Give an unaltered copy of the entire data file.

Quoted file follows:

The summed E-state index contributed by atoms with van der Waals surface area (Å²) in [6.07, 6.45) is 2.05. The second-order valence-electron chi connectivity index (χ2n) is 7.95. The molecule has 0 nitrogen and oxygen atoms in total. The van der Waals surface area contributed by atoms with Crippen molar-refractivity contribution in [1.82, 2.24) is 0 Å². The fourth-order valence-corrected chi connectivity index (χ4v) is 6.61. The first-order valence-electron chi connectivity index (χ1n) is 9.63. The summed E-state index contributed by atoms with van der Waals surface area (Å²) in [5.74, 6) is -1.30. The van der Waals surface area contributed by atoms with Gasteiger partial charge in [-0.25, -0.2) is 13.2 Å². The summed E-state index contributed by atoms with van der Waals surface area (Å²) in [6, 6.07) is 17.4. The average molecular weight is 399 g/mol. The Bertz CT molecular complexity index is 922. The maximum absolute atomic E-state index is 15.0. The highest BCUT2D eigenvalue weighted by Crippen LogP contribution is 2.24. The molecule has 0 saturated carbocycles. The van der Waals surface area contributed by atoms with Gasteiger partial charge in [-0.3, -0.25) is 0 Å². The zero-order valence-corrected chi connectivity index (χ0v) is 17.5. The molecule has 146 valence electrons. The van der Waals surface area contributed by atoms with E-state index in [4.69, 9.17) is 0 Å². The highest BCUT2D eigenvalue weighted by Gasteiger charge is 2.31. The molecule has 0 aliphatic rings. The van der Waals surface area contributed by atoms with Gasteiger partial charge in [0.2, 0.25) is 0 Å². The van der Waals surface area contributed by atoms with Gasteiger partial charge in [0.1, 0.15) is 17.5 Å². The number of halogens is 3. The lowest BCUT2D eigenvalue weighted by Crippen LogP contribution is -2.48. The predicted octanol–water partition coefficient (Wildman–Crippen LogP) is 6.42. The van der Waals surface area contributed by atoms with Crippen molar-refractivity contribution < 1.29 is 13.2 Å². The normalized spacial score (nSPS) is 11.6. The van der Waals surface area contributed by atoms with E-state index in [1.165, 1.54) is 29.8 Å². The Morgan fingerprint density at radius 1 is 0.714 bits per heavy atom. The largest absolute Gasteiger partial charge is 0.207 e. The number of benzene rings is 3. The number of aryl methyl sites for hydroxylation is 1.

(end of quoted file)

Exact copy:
The summed E-state index contributed by atoms with van der Waals surface area (Å²) in [6.07, 6.45) is 2.05. The second-order valence-electron chi connectivity index (χ2n) is 7.95. The molecule has 0 nitrogen and oxygen atoms in total. The van der Waals surface area contributed by atoms with Crippen molar-refractivity contribution in [1.82, 2.24) is 0 Å². The fourth-order valence-corrected chi connectivity index (χ4v) is 6.61. The first-order valence-electron chi connectivity index (χ1n) is 9.63. The summed E-state index contributed by atoms with van der Waals surface area (Å²) in [5.74, 6) is -1.30. The van der Waals surface area contributed by atoms with Gasteiger partial charge in [-0.25, -0.2) is 13.2 Å². The summed E-state index contributed by atoms with van der Waals surface area (Å²) in [6, 6.07) is 17.4. The average molecular weight is 399 g/mol. The Bertz CT molecular complexity index is 922. The maximum absolute atomic E-state index is 15.0. The highest BCUT2D eigenvalue weighted by Crippen LogP contribution is 2.24. The molecule has 0 saturated carbocycles. The van der Waals surface area contributed by atoms with Gasteiger partial charge in [-0.3, -0.25) is 0 Å². The zero-order valence-corrected chi connectivity index (χ0v) is 17.5. The molecule has 146 valence electrons. The van der Waals surface area contributed by atoms with E-state index in [4.69, 9.17) is 0 Å². The highest BCUT2D eigenvalue weighted by Gasteiger charge is 2.31. The molecule has 0 aliphatic rings. The van der Waals surface area contributed by atoms with Gasteiger partial charge in [0.2, 0.25) is 0 Å². The van der Waals surface area contributed by atoms with Gasteiger partial charge in [0.1, 0.15) is 17.5 Å². The number of halogens is 3. The lowest BCUT2D eigenvalue weighted by Crippen LogP contribution is -2.48. The predicted octanol–water partition coefficient (Wildman–Crippen LogP) is 6.42. The van der Waals surface area contributed by atoms with Crippen molar-refractivity contribution < 1.29 is 13.2 Å². The normalized spacial score (nSPS) is 11.6. The van der Waals surface area contributed by atoms with E-state index in [1.165, 1.54) is 29.8 Å². The Morgan fingerprint density at radius 1 is 0.714 bits per heavy atom. The largest absolute Gasteiger partial charge is 0.207 e. The number of benzene rings is 3. The number of aryl methyl sites for hydroxylation is 1.